Taiwan Apache Deal Moving Forward
By WENDELL MINNICK
TAIPEI — A $2.5 billion purchase of Boeing AH-64D Apache Longbow attack helicopters by Taiwan will not be suspended or canceled, say sources in Taiwan and the United States.
Since the October 2008 U.S. congressional notification for the sale of 30 Apache Block III attack helicopters to the Taiwan Army, there has been speculation that Beijing will force Boeing to cancel or delay the sale. The helicopters, powered by T700-GE-701D turbine engines, will be armed with Stinger Block I air-to-air missiles and AGM-114L Longbow Hellfire missiles.
The deal is being handled by the U.S. Defense Security Cooperation Agency under the Foreign Military Sales (FMS) program.
A U.S. government official confirmed the Apache program was going forward and had no knowledge of threats from Beijing. Boeing, based in Chicago, declined comment on the issue and referred all questions about the Apache deal to the U.S. government.
A letter of offer and acceptance was signed in 2009 between the U.S. and Taiwan governments and a joint U.S. government-Boeing team will be in Taipei in mid-May to finalize the deal, said sources in the Taiwan and U.S. defense industries.
Rupert Hammond-Chambers, president of the Washington-based U.S.-Taiwan Business Council, said there was no reason to “believe that the first of the Apaches won’t start arriving late 2012/early 2013 as ordered” and that “further announcements through the rest of this year as the orders are placed with prime and subprime contractors by the U.S. Army.”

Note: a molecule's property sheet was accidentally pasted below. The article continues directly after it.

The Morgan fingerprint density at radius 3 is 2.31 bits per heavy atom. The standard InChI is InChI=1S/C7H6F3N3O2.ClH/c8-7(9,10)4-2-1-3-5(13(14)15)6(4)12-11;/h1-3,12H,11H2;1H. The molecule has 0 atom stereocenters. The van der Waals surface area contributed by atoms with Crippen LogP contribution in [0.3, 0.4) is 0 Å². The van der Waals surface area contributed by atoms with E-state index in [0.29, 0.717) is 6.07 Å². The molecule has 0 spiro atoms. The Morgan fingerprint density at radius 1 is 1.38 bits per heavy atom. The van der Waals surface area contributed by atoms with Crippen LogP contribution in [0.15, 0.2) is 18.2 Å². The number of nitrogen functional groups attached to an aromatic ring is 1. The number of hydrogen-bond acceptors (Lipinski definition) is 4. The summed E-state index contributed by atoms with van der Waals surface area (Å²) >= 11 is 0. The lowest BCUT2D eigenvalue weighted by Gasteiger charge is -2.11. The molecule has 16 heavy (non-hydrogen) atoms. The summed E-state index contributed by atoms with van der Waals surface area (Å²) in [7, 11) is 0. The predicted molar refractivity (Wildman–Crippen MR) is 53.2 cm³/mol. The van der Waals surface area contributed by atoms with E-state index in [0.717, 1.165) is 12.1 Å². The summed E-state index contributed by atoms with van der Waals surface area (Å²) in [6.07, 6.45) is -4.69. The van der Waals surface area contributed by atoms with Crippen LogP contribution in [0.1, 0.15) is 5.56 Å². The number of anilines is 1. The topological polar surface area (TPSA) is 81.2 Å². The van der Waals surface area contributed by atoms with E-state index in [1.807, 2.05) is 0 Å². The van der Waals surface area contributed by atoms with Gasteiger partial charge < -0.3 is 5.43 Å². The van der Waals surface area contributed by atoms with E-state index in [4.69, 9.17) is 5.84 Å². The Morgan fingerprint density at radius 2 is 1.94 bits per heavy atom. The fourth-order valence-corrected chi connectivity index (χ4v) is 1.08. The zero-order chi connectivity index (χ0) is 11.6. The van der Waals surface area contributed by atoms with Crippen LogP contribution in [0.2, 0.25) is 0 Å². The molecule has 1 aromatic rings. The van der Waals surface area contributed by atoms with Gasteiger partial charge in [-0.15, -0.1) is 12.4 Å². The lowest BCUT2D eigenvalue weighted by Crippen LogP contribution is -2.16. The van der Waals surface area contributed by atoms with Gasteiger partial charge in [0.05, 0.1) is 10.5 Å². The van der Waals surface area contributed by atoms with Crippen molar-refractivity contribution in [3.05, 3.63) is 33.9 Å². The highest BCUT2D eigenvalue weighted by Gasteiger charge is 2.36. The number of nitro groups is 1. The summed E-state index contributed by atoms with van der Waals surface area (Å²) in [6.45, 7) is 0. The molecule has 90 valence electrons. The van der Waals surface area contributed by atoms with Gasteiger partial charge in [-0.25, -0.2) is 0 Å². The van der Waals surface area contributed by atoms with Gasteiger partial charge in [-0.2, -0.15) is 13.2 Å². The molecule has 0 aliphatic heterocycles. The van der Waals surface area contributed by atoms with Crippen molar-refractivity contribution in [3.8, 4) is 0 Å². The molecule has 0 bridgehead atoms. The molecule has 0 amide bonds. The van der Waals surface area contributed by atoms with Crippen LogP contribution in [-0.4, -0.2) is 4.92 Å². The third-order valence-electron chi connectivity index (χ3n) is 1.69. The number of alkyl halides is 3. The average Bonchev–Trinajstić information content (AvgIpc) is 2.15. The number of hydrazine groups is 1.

However, Beijing has successfully influenced Boeing in the past. In 2006, the company closed its Taipei offices and moved them to Singapore in an effort to placate Beijing. Boeing has significant investments and business deals in China’s commercial aviation industry.
The decision was seen by many as evidence of growing efforts by China to directly influence U.S. companies that sell arms to Taiwan by threatening their commercial business interests in China.
Though Boeing declined to comment on direct threats by Beijing, a local U.S. defense industry source said, “I can, however, guarantee that Boeing is getting heat in Beijing. … It’s the rules; they have to complain, threaten, badger, spew forth.”
In January, the U.S. government released a $6.4 billion FMS arms deal to Taiwan that included utility helicopters, surface-to-air missiles and naval vessels. China responded by threatening to punish U.S. companies involved in the sale.
In February, a Chinese defense official openly advocated direct punitive economic measures against the United States.
“While China’s position on [Taiwan] arms sales is well-known, the position of all contracting parties is this is a government-to-government sale,” Hammond-Chambers said. “Therefore, there’s no reason to believe that Boeing would not follow through on a transaction/order from the U.S. Army irrespective of any pressure China may try to bring. I am unaware of any Chinese effort to pressure Boeing.”
Taiwan’s Army has been modernizing its aviation capabilities with new helicopters, forming new aviation brigades and special operations units. The Army is still operating aging Bell UH-1H utility helicopters procured during the 1960s and 1970s, and has two squadrons of Bell AH-1W Super Cobra attack helicopters and Bell OH-58D Kiowa Warrior observation helicopters procured in the 1990s.
Bell pitted the new AH-1Z against the Apache for the attack helicopter bid and the UH-1Y against the Sikorsky UH-60M Black Hawk for the utility requirement. Bell lost both bids, and many see this as evidence Taiwan is moving away from Bell aircraft and toward Boeing and Sikorsky helicopters now favored by the U.S. Army.
In January, the United States released 60 Sikorsky UH-60M Black Hawk utility helicopters to replace Taiwan’s Vietnam-era UH-1H utility helicopters.
In the 1990s, Boeing sold nine CH47SD Chinook transport helicopters to replace three Boeing-Vertol commercial Model 234 Chinooks for the Taiwan Army.